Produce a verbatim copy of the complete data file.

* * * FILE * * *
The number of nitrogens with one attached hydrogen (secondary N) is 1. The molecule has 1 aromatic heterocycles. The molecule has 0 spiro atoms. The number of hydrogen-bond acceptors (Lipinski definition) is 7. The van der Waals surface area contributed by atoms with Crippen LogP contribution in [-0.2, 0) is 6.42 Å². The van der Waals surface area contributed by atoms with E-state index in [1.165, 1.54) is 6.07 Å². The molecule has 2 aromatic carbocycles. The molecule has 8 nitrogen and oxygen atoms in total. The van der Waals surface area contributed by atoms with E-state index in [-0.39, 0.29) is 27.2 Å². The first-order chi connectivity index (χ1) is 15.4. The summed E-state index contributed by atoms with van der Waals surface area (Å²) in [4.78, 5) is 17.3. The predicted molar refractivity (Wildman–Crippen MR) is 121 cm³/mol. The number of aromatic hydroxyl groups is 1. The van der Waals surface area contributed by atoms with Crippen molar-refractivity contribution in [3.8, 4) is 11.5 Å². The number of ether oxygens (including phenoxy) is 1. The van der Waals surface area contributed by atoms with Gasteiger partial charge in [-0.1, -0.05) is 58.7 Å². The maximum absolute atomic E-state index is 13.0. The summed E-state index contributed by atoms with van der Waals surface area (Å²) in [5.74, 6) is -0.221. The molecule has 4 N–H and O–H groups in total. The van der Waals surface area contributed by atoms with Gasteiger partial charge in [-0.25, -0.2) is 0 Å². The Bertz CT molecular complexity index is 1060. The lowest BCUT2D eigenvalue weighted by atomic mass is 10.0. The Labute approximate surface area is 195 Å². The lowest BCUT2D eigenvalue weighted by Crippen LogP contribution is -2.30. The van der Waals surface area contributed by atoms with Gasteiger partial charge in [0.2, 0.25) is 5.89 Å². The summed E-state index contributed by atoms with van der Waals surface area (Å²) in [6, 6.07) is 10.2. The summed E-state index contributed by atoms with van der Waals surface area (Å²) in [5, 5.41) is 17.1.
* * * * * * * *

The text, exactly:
The number of nitrogens with one attached hydrogen (secondary N) is 1. The molecule has 1 aromatic heterocycles. The molecule has 0 spiro atoms. The number of hydrogen-bond acceptors (Lipinski definition) is 7. The van der Waals surface area contributed by atoms with Crippen LogP contribution in [-0.2, 0) is 6.42 Å². The van der Waals surface area contributed by atoms with E-state index in [1.165, 1.54) is 6.07 Å². The molecule has 2 aromatic carbocycles. The molecule has 8 nitrogen and oxygen atoms in total. The van der Waals surface area contributed by atoms with E-state index in [-0.39, 0.29) is 27.2 Å². The first-order chi connectivity index (χ1) is 15.4. The summed E-state index contributed by atoms with van der Waals surface area (Å²) in [4.78, 5) is 17.3. The predicted molar refractivity (Wildman–Crippen MR) is 121 cm³/mol. The number of aromatic hydroxyl groups is 1. The van der Waals surface area contributed by atoms with Crippen molar-refractivity contribution in [3.8, 4) is 11.5 Å². The number of ether oxygens (including phenoxy) is 1. The van der Waals surface area contributed by atoms with Gasteiger partial charge in [-0.1, -0.05) is 58.7 Å². The maximum absolute atomic E-state index is 13.0. The summed E-state index contributed by atoms with van der Waals surface area (Å²) in [5.74, 6) is -0.221. The molecule has 4 N–H and O–H groups in total. The van der Waals surface area contributed by atoms with Gasteiger partial charge in [-0.25, -0.2) is 0 Å². The Bertz CT molecular complexity index is 1060. The lowest BCUT2D eigenvalue weighted by atomic mass is 10.0. The Labute approximate surface area is 195 Å². The lowest BCUT2D eigenvalue weighted by Crippen LogP contribution is -2.30. The van der Waals surface area contributed by atoms with Gasteiger partial charge in [0.2, 0.25) is 5.89 Å². The summed E-state index contributed by atoms with van der Waals surface area (Å²) in [6, 6.07) is 10.2. The summed E-state index contributed by atoms with van der Waals surface area (Å²) in [5, 5.41) is 17.1.